The word “university” brings to mind students rushing to classes, faculty in front of lecture halls, graduate students working in laboratories and an atmosphere of learning and discovery that facilitates quality education.
However, in November 2015 during negotiations with the University of Connecticut’s chapter of the American Association of University Professors (AAUP), the administration’s chief negotiator stated that “the university (is defined as) the Board of Trustees, the President, the Provost and the Deans.” He did not mention the undergraduates, the graduate students or the faculty.
Despite not considering faculty or students as part of the state’s flagship university and premier research institute, UConn has continued to rise in the college rankings put out by U.S. News and World Report.
“We are a want to be university,” music professor Robert Stevens said at the AAUP UConn for Quality Education panel event on Thursday afternoon. “An emphasis has been placed on what must be done to elbow ourselves up in the ranking…it is not so much about how well we are doing what we’re doing, but how well we’re doing what we need to do in order to maintain the rankings.”
From the point of view of faculty and students in attendance at the AAUP event, the shift in emphasis has been detrimental to providing a quality education.
“We are not focusing on the necessities of the students and faculty. We focus on what we want the university to look like,” Alyssa Hughes, an eighth-semester journalism major and campus correspondent for the Daily Campus, said. “We focus on the décor and not necessarily the core of the university.”
From the proposal to replace the campus Co-op bookstore with a big name such as Barnes & Noble to the decreasing stipends of graduate students to the insecure nature of adjunct professorships to continually increasing undergraduate tuition and facilitating a social atmosphere that is less than friendly to minority groups, the AAUP panel made clear several aspects that contribute to the potential reduction in quality of a UConn education.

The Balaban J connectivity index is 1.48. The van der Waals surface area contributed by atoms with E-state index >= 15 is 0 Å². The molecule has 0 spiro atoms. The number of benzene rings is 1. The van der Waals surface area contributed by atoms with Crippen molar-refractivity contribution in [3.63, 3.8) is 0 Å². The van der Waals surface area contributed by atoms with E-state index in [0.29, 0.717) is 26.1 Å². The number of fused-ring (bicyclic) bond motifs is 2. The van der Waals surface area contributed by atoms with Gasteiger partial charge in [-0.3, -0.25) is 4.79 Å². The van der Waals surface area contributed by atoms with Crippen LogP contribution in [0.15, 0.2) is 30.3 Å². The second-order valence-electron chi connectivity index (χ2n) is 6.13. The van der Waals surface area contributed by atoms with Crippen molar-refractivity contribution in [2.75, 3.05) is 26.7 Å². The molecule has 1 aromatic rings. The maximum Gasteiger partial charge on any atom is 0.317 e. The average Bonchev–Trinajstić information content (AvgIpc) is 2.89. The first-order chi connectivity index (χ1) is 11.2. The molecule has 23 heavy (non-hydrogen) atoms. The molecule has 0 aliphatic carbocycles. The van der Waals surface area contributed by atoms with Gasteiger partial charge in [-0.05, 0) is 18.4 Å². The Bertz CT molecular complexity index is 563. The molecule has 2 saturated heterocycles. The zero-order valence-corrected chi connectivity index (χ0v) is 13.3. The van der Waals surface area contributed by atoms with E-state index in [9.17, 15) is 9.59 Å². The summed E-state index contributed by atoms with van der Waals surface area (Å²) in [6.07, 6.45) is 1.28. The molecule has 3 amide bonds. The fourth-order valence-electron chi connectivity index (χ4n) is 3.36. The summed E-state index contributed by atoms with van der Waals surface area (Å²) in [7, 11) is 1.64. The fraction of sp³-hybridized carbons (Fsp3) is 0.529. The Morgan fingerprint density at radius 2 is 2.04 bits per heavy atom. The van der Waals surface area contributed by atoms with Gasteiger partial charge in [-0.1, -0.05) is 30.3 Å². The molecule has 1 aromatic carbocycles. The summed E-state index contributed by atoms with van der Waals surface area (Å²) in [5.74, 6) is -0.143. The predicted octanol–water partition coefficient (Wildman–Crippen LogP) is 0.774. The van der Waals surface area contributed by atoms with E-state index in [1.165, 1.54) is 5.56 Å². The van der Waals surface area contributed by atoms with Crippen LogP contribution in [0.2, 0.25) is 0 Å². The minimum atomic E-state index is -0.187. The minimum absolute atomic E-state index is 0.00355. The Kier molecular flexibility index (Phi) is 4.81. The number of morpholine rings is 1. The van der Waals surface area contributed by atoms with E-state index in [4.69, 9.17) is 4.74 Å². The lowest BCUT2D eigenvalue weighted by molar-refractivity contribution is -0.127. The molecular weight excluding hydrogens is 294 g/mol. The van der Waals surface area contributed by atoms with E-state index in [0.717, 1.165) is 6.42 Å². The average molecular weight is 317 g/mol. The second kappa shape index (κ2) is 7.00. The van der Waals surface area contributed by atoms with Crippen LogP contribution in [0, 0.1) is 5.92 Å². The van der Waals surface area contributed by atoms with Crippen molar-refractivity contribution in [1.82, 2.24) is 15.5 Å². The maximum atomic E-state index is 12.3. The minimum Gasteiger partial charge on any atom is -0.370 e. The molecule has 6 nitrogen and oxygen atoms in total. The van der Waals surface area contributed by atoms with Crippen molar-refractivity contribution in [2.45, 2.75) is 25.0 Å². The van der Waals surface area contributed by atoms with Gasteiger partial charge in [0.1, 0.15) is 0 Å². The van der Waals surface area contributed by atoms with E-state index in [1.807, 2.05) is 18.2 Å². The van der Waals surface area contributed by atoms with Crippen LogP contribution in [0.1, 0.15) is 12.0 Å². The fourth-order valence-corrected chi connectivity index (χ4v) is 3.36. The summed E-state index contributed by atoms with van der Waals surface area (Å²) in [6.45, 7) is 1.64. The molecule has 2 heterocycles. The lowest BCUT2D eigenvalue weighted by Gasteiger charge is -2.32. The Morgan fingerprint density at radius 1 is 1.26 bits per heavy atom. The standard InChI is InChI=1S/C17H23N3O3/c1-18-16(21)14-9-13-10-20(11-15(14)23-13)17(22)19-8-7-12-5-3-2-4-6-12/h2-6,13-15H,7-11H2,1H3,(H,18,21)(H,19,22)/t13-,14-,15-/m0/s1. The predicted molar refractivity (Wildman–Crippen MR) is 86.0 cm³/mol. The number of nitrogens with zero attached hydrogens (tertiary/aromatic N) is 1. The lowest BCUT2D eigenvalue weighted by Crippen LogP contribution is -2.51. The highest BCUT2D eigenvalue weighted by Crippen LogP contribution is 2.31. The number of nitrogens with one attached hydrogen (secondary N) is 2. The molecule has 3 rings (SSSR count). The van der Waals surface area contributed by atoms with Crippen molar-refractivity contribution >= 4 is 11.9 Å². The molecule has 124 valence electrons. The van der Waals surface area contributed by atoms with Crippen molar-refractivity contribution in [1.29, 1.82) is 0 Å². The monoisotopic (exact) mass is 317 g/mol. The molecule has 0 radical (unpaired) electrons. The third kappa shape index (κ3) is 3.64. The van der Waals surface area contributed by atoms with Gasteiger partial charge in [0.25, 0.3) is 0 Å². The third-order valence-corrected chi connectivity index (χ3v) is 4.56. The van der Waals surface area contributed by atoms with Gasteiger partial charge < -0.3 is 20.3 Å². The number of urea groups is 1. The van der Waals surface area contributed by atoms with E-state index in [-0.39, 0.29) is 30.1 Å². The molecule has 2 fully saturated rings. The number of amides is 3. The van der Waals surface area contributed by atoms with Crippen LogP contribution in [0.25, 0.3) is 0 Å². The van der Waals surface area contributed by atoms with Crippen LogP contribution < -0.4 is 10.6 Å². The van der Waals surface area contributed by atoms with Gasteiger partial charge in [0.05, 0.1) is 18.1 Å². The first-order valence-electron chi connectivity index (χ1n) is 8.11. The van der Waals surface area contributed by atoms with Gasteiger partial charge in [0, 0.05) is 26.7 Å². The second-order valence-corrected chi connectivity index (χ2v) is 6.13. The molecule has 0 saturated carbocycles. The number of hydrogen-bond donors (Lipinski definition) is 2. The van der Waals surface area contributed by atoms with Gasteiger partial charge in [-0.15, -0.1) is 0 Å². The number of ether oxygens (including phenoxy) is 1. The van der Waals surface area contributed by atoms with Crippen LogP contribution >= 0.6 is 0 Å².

“Despite two-thirds of the classes being taught by adjuncts they have no share in governance, this affects quality,” said Rebecca Rumbo, an English professor who has been teaching at UConn since 1997 but is still considered a temporary employee. “Adjuncts are excluded typically from administrative and departmental meetings, committee meetings you-name-it.”
With the faculty who interact the most with students excluded from planning, the quality of education is easily affected, Rumbo said.
As an example, a few years ago honors decided that only tenure track professors could teach their English courses when at the time many adjuncts were teaching these smaller classes. Today, many graduate students teach these classes under the name of tenure professors.
In addition to their inability to impact courses and curriculum, the renewal of adjuncts is based only off of student evaluations, Rumbo said.
“If they (adjunct professors) have that fear of not being reappointed then they are going to make different decisions,” the internal organizer for the UConn AAUP, Chris Henderson, said. “Education should be a rigorous experience, it is not a popularity contest.”
It is not only faculty fear that is contributing to a possible reduction in the rigor and therefore quality of education, but an atmosphere of fear.
“What’s blocking resistance to administrative changes? Fear. Fear is palpable,” Stevens said. “People are afraid for their jobs, afraid of losing a benefit, the climate is very uncomfortable.”
The only logical solution that continued to resurface at the panel was unity.
“If we can see that we have the same problem, the administration, then we can be an even stronger force together,” Hughes said.
The UConn AAUP will host a follow up event on Wednesday, February 24 at 12:30 p.m. on Fairfield Way called “We are UConn! Rally for a Strong Educator Voice.”